My family doctor had given me a list of urologists that he recommended. I will leave it up to anyone reading this to decide whether it was blind luck, the insurance I had or, as I have come to believe, divine intervention. But out of all of my choices, I chose Dr. Unni.
My first real health scare
Up to this point my life, I had never had any real health scares. I had the bumps and bruises. I had some stitches. I've even had a couple of motorcycle accidents and car accidents, but this was the first time that I was looking at something serious. So, when I found myself sitting in a waiting room waiting to see a urologist, I was nervous, I was fidgeting - to be honest, I was just plain scared.
Meeting my urologist
The nurse opened the door and called my name. I was shown into a typical sterile exam room and again, I waited. I don't know why I had any preconceived notions of what the doctor would look like or what the doctor would be like, but for some reason, Dr. Unni did not fit my mental image. He was clearly older than I was; he was slight of build, and he looked kind. Sort of an old grandfatherly look. We introduced ourselves, and he asked me about my symptoms. When I got done describing my symptoms, he looked me in the eyes and, in a matter-of-fact manner, he said, “You have bladder cancer.”
Smoking and exposure to chemicals
It was the assured, matter-of-fact way that he said it. In that moment, I knew that I had the right doctor. He asked me if I'd been a smoker. I told him that I had quit but that I had been a 2-to-3-packs-a-day smoker for years. He asked me if I've ever been exposed to chemicals in my work and if I had ever painted cars. I answered yes to both of those questions. He had a slight smile when he asked me if I wore a respirator when I was painting cars. I chuckled and told him only when we were spraying lacquer. I told him that lacquer would clog up your lungs, but if it was just acrylic enamel, you would blow your nose and have a rainbow for a couple of days, but we never took it seriously. He told me that 75% of bladder cancer is caused by smoking and the other 25% is usually caused by exposure to chemicals.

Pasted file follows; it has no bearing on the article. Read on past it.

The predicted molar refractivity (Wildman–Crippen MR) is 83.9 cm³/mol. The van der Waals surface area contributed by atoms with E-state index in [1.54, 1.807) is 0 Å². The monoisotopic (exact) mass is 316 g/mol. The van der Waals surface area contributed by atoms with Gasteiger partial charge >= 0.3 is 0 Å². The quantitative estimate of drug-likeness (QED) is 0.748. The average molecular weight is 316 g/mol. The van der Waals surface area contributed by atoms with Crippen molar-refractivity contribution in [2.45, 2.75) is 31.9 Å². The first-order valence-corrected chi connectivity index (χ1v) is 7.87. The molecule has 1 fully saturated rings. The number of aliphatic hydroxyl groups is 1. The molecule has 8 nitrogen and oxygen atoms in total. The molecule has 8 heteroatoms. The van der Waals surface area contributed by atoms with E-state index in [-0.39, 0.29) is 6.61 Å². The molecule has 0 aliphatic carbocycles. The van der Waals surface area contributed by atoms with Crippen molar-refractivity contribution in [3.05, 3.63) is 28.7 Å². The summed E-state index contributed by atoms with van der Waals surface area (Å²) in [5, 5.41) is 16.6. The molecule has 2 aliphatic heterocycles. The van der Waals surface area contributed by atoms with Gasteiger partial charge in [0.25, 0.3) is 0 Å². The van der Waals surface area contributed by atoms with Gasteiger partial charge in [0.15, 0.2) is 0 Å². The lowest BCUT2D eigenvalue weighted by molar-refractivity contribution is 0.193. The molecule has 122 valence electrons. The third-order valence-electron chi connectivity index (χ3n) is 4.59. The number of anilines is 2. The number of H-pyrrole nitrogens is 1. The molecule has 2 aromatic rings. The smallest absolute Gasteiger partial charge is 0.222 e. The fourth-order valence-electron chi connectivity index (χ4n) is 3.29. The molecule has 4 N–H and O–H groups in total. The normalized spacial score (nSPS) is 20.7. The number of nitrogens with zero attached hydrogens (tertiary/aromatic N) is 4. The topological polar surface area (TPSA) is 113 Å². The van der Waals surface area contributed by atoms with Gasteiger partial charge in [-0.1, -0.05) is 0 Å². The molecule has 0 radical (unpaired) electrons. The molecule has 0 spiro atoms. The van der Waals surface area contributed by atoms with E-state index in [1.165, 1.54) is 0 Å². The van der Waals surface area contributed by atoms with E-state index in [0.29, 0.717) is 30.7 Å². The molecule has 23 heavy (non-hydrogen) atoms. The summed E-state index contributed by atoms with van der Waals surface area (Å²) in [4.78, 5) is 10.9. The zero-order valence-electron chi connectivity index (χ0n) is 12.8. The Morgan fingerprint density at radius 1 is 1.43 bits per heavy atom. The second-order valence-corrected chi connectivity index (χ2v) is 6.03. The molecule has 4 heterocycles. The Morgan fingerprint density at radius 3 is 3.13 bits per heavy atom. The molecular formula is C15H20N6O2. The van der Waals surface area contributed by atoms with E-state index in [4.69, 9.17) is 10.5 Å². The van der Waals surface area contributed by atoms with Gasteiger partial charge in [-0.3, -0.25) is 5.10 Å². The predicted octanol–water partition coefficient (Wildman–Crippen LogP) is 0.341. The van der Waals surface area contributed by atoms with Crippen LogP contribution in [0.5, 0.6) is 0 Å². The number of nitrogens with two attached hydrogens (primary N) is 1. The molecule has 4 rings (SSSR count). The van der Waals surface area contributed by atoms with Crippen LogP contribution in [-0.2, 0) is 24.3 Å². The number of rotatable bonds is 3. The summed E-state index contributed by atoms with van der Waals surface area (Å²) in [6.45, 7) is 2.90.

Scheduling a scope
I asked him if we needed to do any tests. He told me that he would do a scope of my bladder to confirm what he believed. He had a technical term for what the scope was called, but I don't know how to spell it, and I understood scope. He asked me if I wanted to do it in the office or if I want to do it “at hospital.” I remember thinking it was funny that he said “at hospital” instead of “in the hospital.” I am not sure what his nationality is, but he has a very thick accent and a sometimes-funny way of wording things. Before I answered where I wanted the scope to be performed, I asked ‘how much does it hurt?’ He told me about the same as a catheter. When I told him I'd never had a catheter, he paused, looked me up and down from head to toe at least twice and said, “You are being a very large man and I am not wanting you angry in my office. We will schedule the procedure at hospital, and you will be asleep.”
"We’ll take care of this"
He shook my hand and told me that the receptionist would make the appointment and let me know when it was. Then, just before he left the room, he put his hand on my shoulder and told me, “We’ll take care of this.” It has been more than a decade since he said those simple words to me, and I still tear up every time I think of them.
Finding a doctor you trust
If you're reading this article and just beginning this journey, I want to encourage you to meet with as many doctors as you need to until you meet one and feel in your spirit a complete sense of trust and faith. Cancer, under the best circumstances, is a fight. Take the time to advocate for yourself. This is your fight. Surround yourself with the very best team. The first time I met Dr. Unni, I knew that I had found the right doctor for me. I can honestly say, without any reservations, I have never questioned or wavered on that choice.
How are you raising bladder cancer awareness this month?